The Tense Nepali Polls

Southasia - - THE LAST STOP - By Anees Jil­lani Anees Jil­lani is an ad­vo­cate of the Supreme Court of Pak­istan and a mem­ber of the Wash­ing­ton, DC Bar. He has been writ­ing for var­i­ous pub­li­ca­tions for more than 20 years and has au­thored sev­eral books.

Nepal fi­nally con­ducted the much-awaited elec­tions on Novem­ber 19 in the midst of height­en­ing ten­sions which were be­ing seen as crit­i­cal to the coun­try’s sta­bil­ity and de­vel­op­ment.

Vot­ers chose a new Con­stituent As­sem­bly fol­low­ing the dis­so­lu­tion of the last one in May 2012 af­ter fail­ing to pro­duce a much-an­tic­i­pated post-war con­sti­tu­tion. It was hoped that the pre­vi­ous As­sem­bly would come up with a new con­sti­tu­tion to help the coun­try emerge from the 1996-2006 civil war that killed more than 15,000 peo­ple but it failed mainly due to the con­tentious is­sues re­lat­ing to the struc­ture of the State and shar­ing of power.

The cur­rent polls were crit­i­cized by some for fail­ing to reg­is­ter all the el­i­gi­ble ap­prox­i­mately 16 mil­lion vot­ers. 12.5 mil­lion were reg­is­tered, leav­ing a sig­nif­i­cant sec­tion of the pop­u­la­tion dis­en­fran­chised.

The elec­tions were marred by an op­po­si­tion al­liance which at­tempted to ob­struct elec­tion-re­lated ac­tiv­i­ties, threat­en­ing to pro­long the coun­try’s po­lit­i­cal in­sta­bil­ity. As a re­sult, the army was de­ployed for the first time to pro­vide elec­toral se­cu­rity since fight­ing ended. An op­po­si­tion 33-party al­liance held a 10-day na­tion­wide trans­porta­tion strike which led up to the Novem­ber 19 polls. The CPN-Maoists and their al­lies con­ducted doorto-door cam­paigns to dis­suade peo­ple from par­tic­i­pat­ing in the elec­tions, burnt copies of the elec­tion code and en­forced lo­cal trans­porta­tion strikes. Cadres of the two Maoist par­ties clashed vi­o­lently in some cases.

At times it ap­peared, in the words of the for­mer chief elec­tion com­mis­sioner who over­saw the coun­try’s first na­tional post-con­flict poll in 2008, “… as if Nepal was go­ing into a war rather than an elec­tion. Elec­tions are civil­ian af­fairs con­ducted to man­age con­flict in a so­ci­ety, and not lead to con­flicts.”

The coun­try’s 240-year old Hindu monar­chy, which Maoist rebels had been fight­ing in the decade-long con­flict, ended with the 2008 na­tional elec­tion. A 601mem­ber Con­stituent As­sem­bly was elected. Women won 33 per­cent of the seats, with 39 fe­males elected com­ing from the Dalit com­mu­nity, the marginal­ized, his­tor­i­cally low­est caste in the coun­try.

The As­sem­bly, how­ever, failed in its prin­ci­pal mis- sion to draft a new con­sti­tu­tion, de­spite be­ing given four ex­ten­sions. A care­taker gov­ern­ment led by Maoist PM Babu­ram Bhat­tarai came to power. Shortly af­ter the dis­so­lu­tion, a break­away party led by Mo­han Baidya split from the main­stream Maoists, ac­cus­ing party lead­ers of sur­ren­der­ing too much dur­ing the peace process, in­clud­ing dis­band­ing the Peo­ple’s Lib­er­a­tion Army.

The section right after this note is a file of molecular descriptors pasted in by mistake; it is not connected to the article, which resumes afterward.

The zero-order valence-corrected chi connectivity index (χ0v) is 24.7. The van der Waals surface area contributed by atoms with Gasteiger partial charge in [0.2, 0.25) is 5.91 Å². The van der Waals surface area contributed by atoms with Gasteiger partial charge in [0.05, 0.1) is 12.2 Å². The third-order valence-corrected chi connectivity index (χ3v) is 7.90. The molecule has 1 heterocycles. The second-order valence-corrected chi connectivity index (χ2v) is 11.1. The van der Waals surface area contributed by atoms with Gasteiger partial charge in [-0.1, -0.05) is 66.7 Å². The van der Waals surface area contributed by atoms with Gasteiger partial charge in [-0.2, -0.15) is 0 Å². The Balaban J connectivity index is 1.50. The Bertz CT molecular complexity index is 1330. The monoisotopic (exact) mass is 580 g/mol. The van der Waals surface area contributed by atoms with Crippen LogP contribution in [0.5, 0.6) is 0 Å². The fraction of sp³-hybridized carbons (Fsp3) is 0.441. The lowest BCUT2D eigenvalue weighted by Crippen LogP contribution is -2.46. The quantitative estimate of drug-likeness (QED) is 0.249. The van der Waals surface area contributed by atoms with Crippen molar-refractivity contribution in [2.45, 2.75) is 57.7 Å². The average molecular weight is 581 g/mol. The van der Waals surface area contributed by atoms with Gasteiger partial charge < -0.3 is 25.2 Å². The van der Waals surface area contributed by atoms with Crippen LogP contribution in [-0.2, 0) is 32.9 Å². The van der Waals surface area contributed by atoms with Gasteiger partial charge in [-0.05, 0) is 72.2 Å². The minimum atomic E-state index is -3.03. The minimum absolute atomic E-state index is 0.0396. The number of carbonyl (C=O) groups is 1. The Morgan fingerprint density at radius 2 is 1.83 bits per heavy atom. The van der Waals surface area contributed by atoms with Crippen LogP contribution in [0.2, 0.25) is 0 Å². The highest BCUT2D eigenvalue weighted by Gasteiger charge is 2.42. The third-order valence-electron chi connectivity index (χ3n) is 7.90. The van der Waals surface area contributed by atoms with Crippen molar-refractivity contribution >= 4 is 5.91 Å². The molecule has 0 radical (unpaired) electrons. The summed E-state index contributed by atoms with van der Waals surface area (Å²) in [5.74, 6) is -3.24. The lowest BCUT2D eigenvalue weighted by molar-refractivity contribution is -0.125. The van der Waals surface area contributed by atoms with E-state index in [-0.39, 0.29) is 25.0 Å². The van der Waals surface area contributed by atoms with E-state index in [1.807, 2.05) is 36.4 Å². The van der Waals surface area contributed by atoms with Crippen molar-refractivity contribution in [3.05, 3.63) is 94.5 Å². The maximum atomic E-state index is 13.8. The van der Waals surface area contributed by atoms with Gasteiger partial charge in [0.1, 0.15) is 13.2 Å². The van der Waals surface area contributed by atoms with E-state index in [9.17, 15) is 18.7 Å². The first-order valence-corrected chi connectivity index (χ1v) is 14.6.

Un­able to forge con­sen­sus on when to hold elec­tions, Bhat­tarai stepped down in March 2013 and, in a con­tro­ver­sial move, Supreme Court Chief Jus­tice Khilraj Regmi be­came the head of gov­ern­ment. The lat­ter, with the sup­port of the four ma­jor po­lit­i­cal par­ties, an­nounced the Novem­ber 19 poll date. The Com­mu­nist Party of Nepal (CPN)-Maoist break­away party then al­lied with an al­liance of 33 small par­ties, to protest the elec­tion.

Nepal is a beau­ti­ful coun­try. Its cap­i­tal, Kathmandu, has been called a mu­seum with­out walls. For 2,500 years the Ne­wars, its in­hab­i­tants, cre­ated count­less master­pieces of Bud­dhist and Hindu art, whose fame trav­elled far, via the strate­gic trade route be­tween north­ern In­dia and Ti­bet. The great flow­er­ing of art and ideas, and re­sult­ing wealth, closed in on it­self when in 1850 un­der Rana rule, Nepal adopted a pol­icy of deliberate po­lit­i­cal iso­la­tion, which lasted a cen­tury. Since 1952, Nepal has been mak­ing bold strides to catch up with the rest of the world while striv­ing to main­tain its own cul­tural iden­tity.

Its po­lit­i­cal lead­er­ship, how­ever, has not been meet­ing the ex­pec­ta­tions of the elec­torate. There is po­lit­i­cal stag­na­tion and the con­sti­tu­tional cri­sis has con­trib­uted to the steady and con­tin­ued ero­sion of the rule of law, stalling de­vel­op­ment and chok­ing off ac­cess to jus­tice for the peo­ple. Many Nepalis voted but re­mained skep­ti­cal that the same peo­ple will end up in power, This is the prob­lem with Nepal – the vot­ers make the same peo­ple pow­er­ful, and they stay in­ter­ested in power only, not im­prov­ing the coun­try. Sounds fa­mil­iar?

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